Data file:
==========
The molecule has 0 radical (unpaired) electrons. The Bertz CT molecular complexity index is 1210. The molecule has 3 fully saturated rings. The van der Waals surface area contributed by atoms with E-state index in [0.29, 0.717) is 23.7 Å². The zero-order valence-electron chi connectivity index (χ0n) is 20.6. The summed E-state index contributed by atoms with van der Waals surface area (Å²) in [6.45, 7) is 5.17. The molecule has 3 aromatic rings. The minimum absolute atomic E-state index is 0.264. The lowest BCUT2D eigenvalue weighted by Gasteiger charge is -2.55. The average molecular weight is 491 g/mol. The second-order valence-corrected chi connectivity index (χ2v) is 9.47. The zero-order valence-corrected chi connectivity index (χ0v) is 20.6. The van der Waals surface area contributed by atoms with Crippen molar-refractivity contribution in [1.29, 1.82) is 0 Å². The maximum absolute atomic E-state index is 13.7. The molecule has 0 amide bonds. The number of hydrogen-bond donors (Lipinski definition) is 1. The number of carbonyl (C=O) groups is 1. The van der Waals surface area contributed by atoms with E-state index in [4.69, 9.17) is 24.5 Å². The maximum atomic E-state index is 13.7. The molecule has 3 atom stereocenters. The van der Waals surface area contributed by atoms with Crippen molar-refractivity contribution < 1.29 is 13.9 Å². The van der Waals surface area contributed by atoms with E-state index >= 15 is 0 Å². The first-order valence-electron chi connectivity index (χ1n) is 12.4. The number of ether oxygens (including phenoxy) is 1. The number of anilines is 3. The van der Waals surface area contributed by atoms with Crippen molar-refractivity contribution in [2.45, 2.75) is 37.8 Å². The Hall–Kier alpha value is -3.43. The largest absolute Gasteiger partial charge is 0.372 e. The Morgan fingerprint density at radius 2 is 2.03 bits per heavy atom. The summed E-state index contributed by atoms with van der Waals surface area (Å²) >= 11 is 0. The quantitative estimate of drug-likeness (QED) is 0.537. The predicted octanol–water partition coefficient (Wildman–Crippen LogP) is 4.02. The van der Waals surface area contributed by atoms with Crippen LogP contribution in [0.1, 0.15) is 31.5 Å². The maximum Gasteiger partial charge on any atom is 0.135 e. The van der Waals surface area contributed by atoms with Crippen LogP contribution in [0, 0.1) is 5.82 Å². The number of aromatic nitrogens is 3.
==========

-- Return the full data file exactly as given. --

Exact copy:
The molecule has 0 radical (unpaired) electrons. The Bertz CT molecular complexity index is 1210. The molecule has 3 fully saturated rings. The van der Waals surface area contributed by atoms with E-state index in [0.29, 0.717) is 23.7 Å². The zero-order valence-electron chi connectivity index (χ0n) is 20.6. The summed E-state index contributed by atoms with van der Waals surface area (Å²) in [6.45, 7) is 5.17. The molecule has 3 aromatic rings. The minimum absolute atomic E-state index is 0.264. The lowest BCUT2D eigenvalue weighted by Gasteiger charge is -2.55. The average molecular weight is 491 g/mol. The second-order valence-corrected chi connectivity index (χ2v) is 9.47. The zero-order valence-corrected chi connectivity index (χ0v) is 20.6. The van der Waals surface area contributed by atoms with Crippen molar-refractivity contribution in [1.29, 1.82) is 0 Å². The maximum absolute atomic E-state index is 13.7. The molecule has 0 amide bonds. The number of hydrogen-bond donors (Lipinski definition) is 1. The number of carbonyl (C=O) groups is 1. The van der Waals surface area contributed by atoms with E-state index in [4.69, 9.17) is 24.5 Å². The maximum atomic E-state index is 13.7. The molecule has 3 atom stereocenters. The van der Waals surface area contributed by atoms with Crippen molar-refractivity contribution < 1.29 is 13.9 Å². The van der Waals surface area contributed by atoms with E-state index >= 15 is 0 Å². The first-order valence-electron chi connectivity index (χ1n) is 12.4. The number of ether oxygens (including phenoxy) is 1. The number of anilines is 3. The van der Waals surface area contributed by atoms with Crippen molar-refractivity contribution in [2.45, 2.75) is 37.8 Å². The Hall–Kier alpha value is -3.43. The largest absolute Gasteiger partial charge is 0.372 e. The Morgan fingerprint density at radius 2 is 2.03 bits per heavy atom. The summed E-state index contributed by atoms with van der Waals surface area (Å²) >= 11 is 0. The quantitative estimate of drug-likeness (QED) is 0.537. The predicted octanol–water partition coefficient (Wildman–Crippen LogP) is 4.02. The van der Waals surface area contributed by atoms with Crippen LogP contribution in [0.1, 0.15) is 31.5 Å². The maximum Gasteiger partial charge on any atom is 0.135 e. The van der Waals surface area contributed by atoms with Crippen LogP contribution in [0, 0.1) is 5.82 Å². The number of aromatic nitrogens is 3.